You would have to understand that this experience is so eerily akin to BootCamp that it is startling. I was married to a Marine Recruiter. I remember well the DEP process, and then the Basic Training experience. The Marine Corps is a pinnacle example of breaking a "man" down, and re-forming him into a Marine instead. This is what the Drumline does. They break you down, so as to reform you as a Flash Of Crimson Percussionist. To get where they are, 11th in World WGI standings last year, this is a necessary process. I understand that. Sometimes I just wonder at times if it is the right thing for my child, my teenager, my son.

After labeling the littles and nones, the percussion Director asked the group if anyone came into this practice session with a firm belief that their "spot" was established on a particular instrument or position. No one raised their hand except for Reid, even knowing he had just been identified as a none. Realize that no one was supposed to raise their hand. They were to display proper humility. They were to show their understanding that their lack of discipline over the summer had lead to a guarantee of nothing. This is no commentary on all the kids who did not raise their hands, because they were doing exactly the right thing. They are all talented, and many probably had earned the right, as upperclassmen, to feel they had indeed earned their spot.

So what happened? The Director looked at Reid and said, "Well, at least he is honest." I mean, these Directors aren't Tyrants. Mr. Tucker has exceptional skill at making these kids into what they need to be to compete at this level. But I hope he appreciates Reid's determination to stand firm in his own individuality sometimes. Occasionally. Because Drumline isn't about individuality. There are other times when Reid has stood alone for some internal principle at percussion practice. That can be a sign of a natural leader. We shall see on that front.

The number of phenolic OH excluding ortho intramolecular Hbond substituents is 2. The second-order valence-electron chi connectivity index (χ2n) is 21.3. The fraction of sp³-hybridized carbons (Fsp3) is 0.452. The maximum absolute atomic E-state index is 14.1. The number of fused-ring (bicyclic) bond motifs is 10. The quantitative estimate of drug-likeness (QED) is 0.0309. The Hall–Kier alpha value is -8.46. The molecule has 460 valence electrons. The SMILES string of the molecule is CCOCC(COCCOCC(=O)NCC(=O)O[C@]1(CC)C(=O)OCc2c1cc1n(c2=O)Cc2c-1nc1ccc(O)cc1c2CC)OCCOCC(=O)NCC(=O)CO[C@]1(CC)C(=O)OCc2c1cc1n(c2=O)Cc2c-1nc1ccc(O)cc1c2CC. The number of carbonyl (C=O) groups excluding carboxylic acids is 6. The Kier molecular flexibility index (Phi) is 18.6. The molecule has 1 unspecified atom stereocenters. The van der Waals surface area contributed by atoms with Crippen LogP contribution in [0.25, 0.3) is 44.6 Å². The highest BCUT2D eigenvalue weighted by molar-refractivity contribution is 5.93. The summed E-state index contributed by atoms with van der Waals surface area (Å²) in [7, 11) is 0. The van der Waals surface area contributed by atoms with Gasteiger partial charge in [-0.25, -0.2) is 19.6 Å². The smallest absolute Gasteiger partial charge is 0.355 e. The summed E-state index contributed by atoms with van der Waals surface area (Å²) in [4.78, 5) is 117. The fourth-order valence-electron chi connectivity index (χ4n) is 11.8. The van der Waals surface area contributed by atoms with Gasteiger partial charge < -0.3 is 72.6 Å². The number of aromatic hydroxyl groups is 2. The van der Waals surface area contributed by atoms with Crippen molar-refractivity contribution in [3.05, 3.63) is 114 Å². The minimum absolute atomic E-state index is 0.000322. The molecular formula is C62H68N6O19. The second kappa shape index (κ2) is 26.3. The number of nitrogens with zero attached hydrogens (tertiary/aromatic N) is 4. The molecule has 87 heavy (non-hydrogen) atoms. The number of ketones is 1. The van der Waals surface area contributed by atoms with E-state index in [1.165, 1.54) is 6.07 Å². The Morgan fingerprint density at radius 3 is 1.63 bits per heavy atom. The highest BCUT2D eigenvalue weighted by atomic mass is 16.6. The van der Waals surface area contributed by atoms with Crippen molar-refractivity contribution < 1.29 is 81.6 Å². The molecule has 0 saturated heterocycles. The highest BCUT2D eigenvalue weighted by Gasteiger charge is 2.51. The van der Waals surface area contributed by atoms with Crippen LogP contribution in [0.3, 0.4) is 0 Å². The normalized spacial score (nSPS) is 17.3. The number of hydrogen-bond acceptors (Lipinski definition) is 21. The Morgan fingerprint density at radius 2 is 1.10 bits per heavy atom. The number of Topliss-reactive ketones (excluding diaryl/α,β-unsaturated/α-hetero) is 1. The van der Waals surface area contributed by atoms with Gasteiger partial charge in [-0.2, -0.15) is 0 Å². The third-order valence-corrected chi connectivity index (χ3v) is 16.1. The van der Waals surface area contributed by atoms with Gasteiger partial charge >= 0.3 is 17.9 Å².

Where we moved from in Arkansas, every new school Reid went to would initially resist his individuality, and then give in under his relentless onslaught of charm and achievement... Spelling Bee champ, Quiz Bowl Captain, Comic Genius of talent shows, Outstanding Percussionist of the year twice, Lead role and runaway star of local theater production...I'm saying this because Oh MY God was he trouble in a lot of ways for his teachers. The talking, the drumming, the joking, the flirting, the challenges he repeatedly presented to their viewpoints and even teaching methods. His disdain for you if you were not up to his standards for a teacher. I'm not saying this is a good thing. I'm telling you that this is who Reid has been from the moment he was born, and all his parents have managed to do is provide some shaping, smoothing, and refinement. And I back him up, 100%. Name me a great achievement made by someone who went along with all the rules. Tell me of the invention that changed things that was made by someone who never took chances...who didn't think for himself....